China: Where to Eat, Drink, and be Merry in Shanghai

  • Alfresco dining on the terrace at New Heights, a bar-cum-restaurant perched above Shanghai’s Bund riverfront.

    Alfresco dining on the terrace at New Heights, a bar-cum-restaurant perched above Shanghai’s Bund riverfront.

  • A lounge area at chef Paul Pairet’s riverfront Mr & Mrs Bund, where classic and fanciful French fare go hand in hand.

    A lounge area at chef Paul Pairet’s riverfront Mr & Mrs Bund, where classic and fanciful French fare go hand in hand.

  • Tapas at the Fat Olive, a sixth-floor restaurant overlooking central Shanghai.

    Tapas at the Fat Olive, a sixth-floor restaurant overlooking central Shanghai.

  • Alfresco dining at Fat Olive.

    Alfresco dining at Fat Olive.

  • Younik is a snappy Bund boutique dedicated to showcasing up-and-coming designers

    Younik is a snappy Bund boutique dedicated to showcasing up-and-coming designers

  • Looking out onto URBN hotel’s courtyard garden.

    Looking out onto URBN hotel’s courtyard garden.

  • Old shikumen houses reinvented as hip restaurants and bars in Xintiandi.

    Old shikumen houses reinvented as hip restaurants and bars in Xintiandi.

  • Annabel Lee stocks China-chic homewares and accessories.

    Annabel Lee stocks China-chic homewares and accessories.

  • Quirky art in the Park Hyatt Shanghai’s presidential suite.

    Quirky art in the Park Hyatt Shanghai’s presidential suite.

  • Tuna mousse à la Paul Pairet, on the menu at Mr & Mrs Bund.

    Tuna mousse à la Paul Pairet, on the menu at Mr & Mrs Bund.

  • Chefs at work in the kitchen of Jean-Georges, one of four restaurants located at Three on the Bund.

    Chefs at work in the kitchen of Jean-Georges, one of four restaurants located at Three on the Bund.

  • Shanghainese dumplings star on the menu at the Hu Xin Ting teahouse.

    Shanghainese dumplings star on the menu at the Hu Xin Ting teahouse.

  • Preparing for high tea in the soaring lobby of Shanghai’s Peninsula hotel.

    Preparing for high tea in the soaring lobby of Shanghai’s Peninsula hotel.

  • A bird’s-eye view of Xintiandi.

    A bird’s-eye view of Xintiandi.

  • A table for two at the Peninsula Shanghai.

    A table for two at the Peninsula Shanghai.

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The kitchen at Yongfoo Elite (200 Yongfu Lu; 86-21/5466-2727) also prepares popular Shanghai dishes, including a superb rendition of “beggar’s chicken”—a whole bird stuffed with onions, ginger, black mushrooms, and pickled cabbage before being wrapped in lotus leaves, packed with clay, and baked in a low oven. Still, most people come here for the fancy Cantonese fare (abalone and bird’s nest make regular appearances), not to mention the decor. Occupying a 1930s building on the leafy grounds of the former British consulate, the place is crammed with vintage furnishings and old-Shanghai memorabilia.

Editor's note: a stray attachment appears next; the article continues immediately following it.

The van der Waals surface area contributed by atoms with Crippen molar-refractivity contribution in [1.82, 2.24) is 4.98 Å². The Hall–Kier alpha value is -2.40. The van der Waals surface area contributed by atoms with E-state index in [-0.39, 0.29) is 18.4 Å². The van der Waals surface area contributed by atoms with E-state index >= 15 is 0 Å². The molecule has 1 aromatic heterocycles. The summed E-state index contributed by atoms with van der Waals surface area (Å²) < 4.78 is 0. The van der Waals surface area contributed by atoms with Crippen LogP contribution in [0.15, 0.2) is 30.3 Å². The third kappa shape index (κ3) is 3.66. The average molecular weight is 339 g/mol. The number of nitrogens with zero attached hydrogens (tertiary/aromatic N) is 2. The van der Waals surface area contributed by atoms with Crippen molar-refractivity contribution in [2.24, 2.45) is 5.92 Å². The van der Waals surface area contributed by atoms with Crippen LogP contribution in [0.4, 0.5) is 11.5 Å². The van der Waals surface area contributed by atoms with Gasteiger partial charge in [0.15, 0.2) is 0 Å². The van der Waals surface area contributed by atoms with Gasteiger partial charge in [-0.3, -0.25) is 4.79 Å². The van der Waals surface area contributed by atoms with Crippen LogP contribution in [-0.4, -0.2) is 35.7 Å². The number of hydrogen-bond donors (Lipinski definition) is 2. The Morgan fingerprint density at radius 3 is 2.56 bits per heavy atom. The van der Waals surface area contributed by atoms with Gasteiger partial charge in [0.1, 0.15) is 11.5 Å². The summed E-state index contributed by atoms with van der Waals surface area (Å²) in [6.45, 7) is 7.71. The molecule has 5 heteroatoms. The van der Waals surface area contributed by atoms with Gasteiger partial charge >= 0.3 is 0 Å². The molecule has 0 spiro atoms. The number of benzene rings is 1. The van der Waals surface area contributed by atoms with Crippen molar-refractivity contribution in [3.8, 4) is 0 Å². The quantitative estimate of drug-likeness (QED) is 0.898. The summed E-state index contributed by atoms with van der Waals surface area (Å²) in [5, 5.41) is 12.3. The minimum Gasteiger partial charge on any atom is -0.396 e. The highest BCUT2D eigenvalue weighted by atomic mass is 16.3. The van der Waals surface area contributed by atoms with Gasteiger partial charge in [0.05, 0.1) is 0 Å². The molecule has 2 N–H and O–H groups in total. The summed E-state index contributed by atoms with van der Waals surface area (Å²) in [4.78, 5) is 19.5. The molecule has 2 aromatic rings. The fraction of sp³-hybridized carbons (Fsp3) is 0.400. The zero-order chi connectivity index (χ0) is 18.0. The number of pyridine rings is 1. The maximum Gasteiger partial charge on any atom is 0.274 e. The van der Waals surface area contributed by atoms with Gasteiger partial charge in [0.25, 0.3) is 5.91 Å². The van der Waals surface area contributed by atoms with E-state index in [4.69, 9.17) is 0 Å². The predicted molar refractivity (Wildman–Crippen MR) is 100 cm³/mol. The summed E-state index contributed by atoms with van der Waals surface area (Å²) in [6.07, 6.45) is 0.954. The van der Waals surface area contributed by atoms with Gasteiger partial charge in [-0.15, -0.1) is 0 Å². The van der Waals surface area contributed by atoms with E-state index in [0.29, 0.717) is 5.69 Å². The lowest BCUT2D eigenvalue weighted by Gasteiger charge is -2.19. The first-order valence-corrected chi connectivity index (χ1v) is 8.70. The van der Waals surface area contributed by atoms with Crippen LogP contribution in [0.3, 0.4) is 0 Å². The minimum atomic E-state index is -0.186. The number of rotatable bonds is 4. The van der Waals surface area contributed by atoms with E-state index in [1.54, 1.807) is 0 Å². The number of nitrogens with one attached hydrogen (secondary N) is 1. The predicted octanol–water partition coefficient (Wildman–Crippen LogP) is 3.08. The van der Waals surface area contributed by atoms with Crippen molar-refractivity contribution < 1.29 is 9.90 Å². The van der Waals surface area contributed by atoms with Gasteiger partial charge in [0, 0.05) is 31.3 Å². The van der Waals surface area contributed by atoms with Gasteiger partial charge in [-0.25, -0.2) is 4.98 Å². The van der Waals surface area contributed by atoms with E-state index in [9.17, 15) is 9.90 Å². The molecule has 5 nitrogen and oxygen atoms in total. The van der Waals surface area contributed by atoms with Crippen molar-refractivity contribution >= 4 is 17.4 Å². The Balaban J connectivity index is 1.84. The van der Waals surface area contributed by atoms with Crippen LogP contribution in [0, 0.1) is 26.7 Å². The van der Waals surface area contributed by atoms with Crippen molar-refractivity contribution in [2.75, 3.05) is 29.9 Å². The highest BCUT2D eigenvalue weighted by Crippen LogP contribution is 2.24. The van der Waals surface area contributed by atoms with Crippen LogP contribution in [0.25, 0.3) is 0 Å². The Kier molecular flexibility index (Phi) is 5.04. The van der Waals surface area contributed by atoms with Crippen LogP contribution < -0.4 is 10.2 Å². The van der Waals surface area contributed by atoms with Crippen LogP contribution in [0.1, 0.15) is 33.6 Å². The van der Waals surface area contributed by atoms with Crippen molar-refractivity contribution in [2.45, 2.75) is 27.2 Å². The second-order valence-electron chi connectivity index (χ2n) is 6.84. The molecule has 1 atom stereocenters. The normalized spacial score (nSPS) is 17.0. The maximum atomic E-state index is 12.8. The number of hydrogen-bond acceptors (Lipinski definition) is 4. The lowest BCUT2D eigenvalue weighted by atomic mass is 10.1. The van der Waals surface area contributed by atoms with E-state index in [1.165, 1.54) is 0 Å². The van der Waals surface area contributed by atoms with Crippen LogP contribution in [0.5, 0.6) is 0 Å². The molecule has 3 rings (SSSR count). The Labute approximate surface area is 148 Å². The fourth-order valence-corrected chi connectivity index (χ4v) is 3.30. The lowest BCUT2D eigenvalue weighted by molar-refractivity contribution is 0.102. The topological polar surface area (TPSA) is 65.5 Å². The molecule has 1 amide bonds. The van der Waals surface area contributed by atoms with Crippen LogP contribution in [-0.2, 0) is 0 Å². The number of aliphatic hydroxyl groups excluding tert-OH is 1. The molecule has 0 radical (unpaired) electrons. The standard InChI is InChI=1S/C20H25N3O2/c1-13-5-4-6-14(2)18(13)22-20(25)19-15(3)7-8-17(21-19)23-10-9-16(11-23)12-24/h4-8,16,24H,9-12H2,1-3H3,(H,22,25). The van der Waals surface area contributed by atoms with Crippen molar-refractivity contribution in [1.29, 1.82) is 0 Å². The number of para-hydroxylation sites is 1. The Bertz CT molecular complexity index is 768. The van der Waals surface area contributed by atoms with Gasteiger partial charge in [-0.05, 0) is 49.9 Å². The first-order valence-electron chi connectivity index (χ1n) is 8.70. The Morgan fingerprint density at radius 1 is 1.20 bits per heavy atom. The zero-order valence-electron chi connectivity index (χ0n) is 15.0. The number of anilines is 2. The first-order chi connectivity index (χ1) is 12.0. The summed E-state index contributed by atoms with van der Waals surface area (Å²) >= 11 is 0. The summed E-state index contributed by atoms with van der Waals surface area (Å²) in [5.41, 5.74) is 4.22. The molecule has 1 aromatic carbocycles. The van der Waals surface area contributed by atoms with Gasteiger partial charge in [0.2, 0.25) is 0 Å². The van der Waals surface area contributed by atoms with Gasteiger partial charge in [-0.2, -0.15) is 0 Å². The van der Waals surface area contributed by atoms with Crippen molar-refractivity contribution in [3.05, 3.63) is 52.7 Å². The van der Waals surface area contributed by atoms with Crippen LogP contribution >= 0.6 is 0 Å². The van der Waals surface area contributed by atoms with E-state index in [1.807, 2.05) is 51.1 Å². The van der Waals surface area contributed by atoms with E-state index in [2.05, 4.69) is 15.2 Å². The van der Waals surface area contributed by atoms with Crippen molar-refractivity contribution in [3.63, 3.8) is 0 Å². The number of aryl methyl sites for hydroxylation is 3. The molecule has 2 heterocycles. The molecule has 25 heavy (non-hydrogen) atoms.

Some of the city’s best international dining can be found along the Bund, where meals invariably come with jaw-dropping views of the Huangpu River. The newest restaurant on the strip, Mr & Mrs Bund (6/F, 18 Zhongshan Dong Yilu; 86-21/6323-9898), calls the old Macquarie Bank building home. The menu, by French chef Paul Pairet, bounces between such whimsical dishes as jumbo tiger prawns steamed in jars with lemongrass and vanilla, and classic Gallic fare like boeuf bourguignon, all brought to your table by trendy, sneaker-shod waiters. Farther south, another French eatery, Jean-Georges (4/F, 3 Zhongshan Dong Yilu; 86-21/6323-3355), is one of four restaurants and bars inside Three on the Bund, a ritzy redux of a 1916 building that also houses a Giorgio Armani flagship store. Work up an appetite ogling contemporary paintings and sculptures in the Shanghai Gallery of Art before moving up a floor to Jean-Georges’s sexy, low-lit dining room, replete with darkwood floors and sofas clad with eel and elephant skin. Brunch here on the weekend is extremely popular.

Just off the southern end of the promenade is the newest outlet of Yunnanese restaurant Lost Heaven (17 Yanan Donglu; 86-21/ 6330-0967). While the dining room lacks the intimacy of its sister establishment in Xintiandi, it’s beautifully designed with antiques from Tibet and Yunnan. The jizong (wild mushrooms) stir-fried with shrimp and preserved pearl onions is not to be missed.